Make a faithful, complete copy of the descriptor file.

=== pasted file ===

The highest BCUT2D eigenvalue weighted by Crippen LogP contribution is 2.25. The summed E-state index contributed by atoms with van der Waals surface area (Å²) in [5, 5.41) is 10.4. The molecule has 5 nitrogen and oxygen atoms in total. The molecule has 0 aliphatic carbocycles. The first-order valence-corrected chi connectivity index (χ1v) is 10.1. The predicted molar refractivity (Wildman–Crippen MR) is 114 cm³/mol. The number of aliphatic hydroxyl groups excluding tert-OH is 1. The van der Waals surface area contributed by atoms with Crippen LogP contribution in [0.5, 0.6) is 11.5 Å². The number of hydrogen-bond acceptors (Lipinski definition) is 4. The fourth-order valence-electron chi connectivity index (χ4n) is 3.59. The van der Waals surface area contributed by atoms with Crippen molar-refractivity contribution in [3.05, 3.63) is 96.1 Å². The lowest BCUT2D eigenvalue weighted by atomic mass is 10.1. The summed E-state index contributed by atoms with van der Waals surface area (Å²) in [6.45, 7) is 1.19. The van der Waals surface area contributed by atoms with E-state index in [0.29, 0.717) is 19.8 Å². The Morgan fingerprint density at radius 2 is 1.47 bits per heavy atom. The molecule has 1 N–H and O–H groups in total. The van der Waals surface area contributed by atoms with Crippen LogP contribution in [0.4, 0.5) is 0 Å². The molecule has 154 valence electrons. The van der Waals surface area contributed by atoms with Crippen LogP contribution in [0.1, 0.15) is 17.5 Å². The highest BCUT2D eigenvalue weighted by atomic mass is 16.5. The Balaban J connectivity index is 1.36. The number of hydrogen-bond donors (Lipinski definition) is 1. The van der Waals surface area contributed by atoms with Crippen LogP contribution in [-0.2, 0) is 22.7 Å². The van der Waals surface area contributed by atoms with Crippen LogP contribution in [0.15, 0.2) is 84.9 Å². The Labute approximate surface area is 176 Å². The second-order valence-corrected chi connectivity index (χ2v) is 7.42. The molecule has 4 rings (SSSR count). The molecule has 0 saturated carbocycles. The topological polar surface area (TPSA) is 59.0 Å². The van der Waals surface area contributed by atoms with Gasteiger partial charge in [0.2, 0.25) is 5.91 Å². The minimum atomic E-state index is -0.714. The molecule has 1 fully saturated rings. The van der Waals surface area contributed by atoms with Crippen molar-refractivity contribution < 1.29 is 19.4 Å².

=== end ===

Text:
The highest BCUT2D eigenvalue weighted by Crippen LogP contribution is 2.25. The summed E-state index contributed by atoms with van der Waals surface area (Å²) in [5, 5.41) is 10.4. The molecule has 5 nitrogen and oxygen atoms in total. The molecule has 0 aliphatic carbocycles. The first-order valence-corrected chi connectivity index (χ1v) is 10.1. The predicted molar refractivity (Wildman–Crippen MR) is 114 cm³/mol. The number of aliphatic hydroxyl groups excluding tert-OH is 1. The van der Waals surface area contributed by atoms with Crippen LogP contribution in [0.5, 0.6) is 11.5 Å². The number of hydrogen-bond acceptors (Lipinski definition) is 4. The fourth-order valence-electron chi connectivity index (χ4n) is 3.59. The van der Waals surface area contributed by atoms with Crippen molar-refractivity contribution in [3.05, 3.63) is 96.1 Å². The lowest BCUT2D eigenvalue weighted by atomic mass is 10.1. The summed E-state index contributed by atoms with van der Waals surface area (Å²) in [6.45, 7) is 1.19. The van der Waals surface area contributed by atoms with E-state index in [0.29, 0.717) is 19.8 Å². The Morgan fingerprint density at radius 2 is 1.47 bits per heavy atom. The molecule has 1 N–H and O–H groups in total. The van der Waals surface area contributed by atoms with Crippen LogP contribution in [0.4, 0.5) is 0 Å². The molecule has 154 valence electrons. The van der Waals surface area contributed by atoms with Crippen LogP contribution in [0.1, 0.15) is 17.5 Å². The highest BCUT2D eigenvalue weighted by atomic mass is 16.5. The Balaban J connectivity index is 1.36. The number of hydrogen-bond donors (Lipinski definition) is 1. The van der Waals surface area contributed by atoms with Crippen LogP contribution in [-0.2, 0) is 22.7 Å². The van der Waals surface area contributed by atoms with Crippen LogP contribution in [0.15, 0.2) is 84.9 Å². The Labute approximate surface area is 176 Å². The second-order valence-corrected chi connectivity index (χ2v) is 7.42. The molecule has 4 rings (SSSR count). The molecule has 0 saturated carbocycles. The topological polar surface area (TPSA) is 59.0 Å². The van der Waals surface area contributed by atoms with Gasteiger partial charge in [0.2, 0.25) is 5.91 Å². The minimum atomic E-state index is -0.714. The molecule has 1 fully saturated rings. The van der Waals surface area contributed by atoms with Crippen molar-refractivity contribution < 1.29 is 19.4 Å².